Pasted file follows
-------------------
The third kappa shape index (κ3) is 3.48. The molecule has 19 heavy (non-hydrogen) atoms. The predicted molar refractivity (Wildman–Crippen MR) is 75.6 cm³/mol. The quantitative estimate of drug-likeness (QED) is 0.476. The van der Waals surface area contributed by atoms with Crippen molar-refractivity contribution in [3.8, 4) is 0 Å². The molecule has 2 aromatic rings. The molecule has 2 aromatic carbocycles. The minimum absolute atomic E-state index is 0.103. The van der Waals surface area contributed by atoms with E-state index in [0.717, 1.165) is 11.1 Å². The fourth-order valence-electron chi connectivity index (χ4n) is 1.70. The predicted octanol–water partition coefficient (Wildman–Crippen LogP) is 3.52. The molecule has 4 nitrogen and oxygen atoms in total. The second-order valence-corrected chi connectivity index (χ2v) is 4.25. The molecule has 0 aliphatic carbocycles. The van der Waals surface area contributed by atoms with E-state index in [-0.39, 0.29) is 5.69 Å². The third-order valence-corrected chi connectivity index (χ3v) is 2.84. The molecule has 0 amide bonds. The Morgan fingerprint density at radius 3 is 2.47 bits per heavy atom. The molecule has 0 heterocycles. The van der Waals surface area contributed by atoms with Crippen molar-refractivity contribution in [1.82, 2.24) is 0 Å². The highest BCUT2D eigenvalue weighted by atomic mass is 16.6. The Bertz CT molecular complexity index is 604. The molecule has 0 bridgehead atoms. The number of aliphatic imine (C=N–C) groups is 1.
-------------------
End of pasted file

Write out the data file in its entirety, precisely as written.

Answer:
The third kappa shape index (κ3) is 3.48. The molecule has 19 heavy (non-hydrogen) atoms. The predicted molar refractivity (Wildman–Crippen MR) is 75.6 cm³/mol. The quantitative estimate of drug-likeness (QED) is 0.476. The van der Waals surface area contributed by atoms with Crippen molar-refractivity contribution in [3.8, 4) is 0 Å². The molecule has 2 aromatic rings. The molecule has 2 aromatic carbocycles. The minimum absolute atomic E-state index is 0.103. The van der Waals surface area contributed by atoms with E-state index in [0.717, 1.165) is 11.1 Å². The fourth-order valence-electron chi connectivity index (χ4n) is 1.70. The predicted octanol–water partition coefficient (Wildman–Crippen LogP) is 3.52. The molecule has 4 nitrogen and oxygen atoms in total. The second-order valence-corrected chi connectivity index (χ2v) is 4.25. The molecule has 0 aliphatic carbocycles. The van der Waals surface area contributed by atoms with E-state index in [-0.39, 0.29) is 5.69 Å². The third-order valence-corrected chi connectivity index (χ3v) is 2.84. The molecule has 0 amide bonds. The Morgan fingerprint density at radius 3 is 2.47 bits per heavy atom. The molecule has 0 heterocycles. The van der Waals surface area contributed by atoms with Crippen molar-refractivity contribution in [1.82, 2.24) is 0 Å². The highest BCUT2D eigenvalue weighted by atomic mass is 16.6. The Bertz CT molecular complexity index is 604. The molecule has 0 bridgehead atoms. The number of aliphatic imine (C=N–C) groups is 1.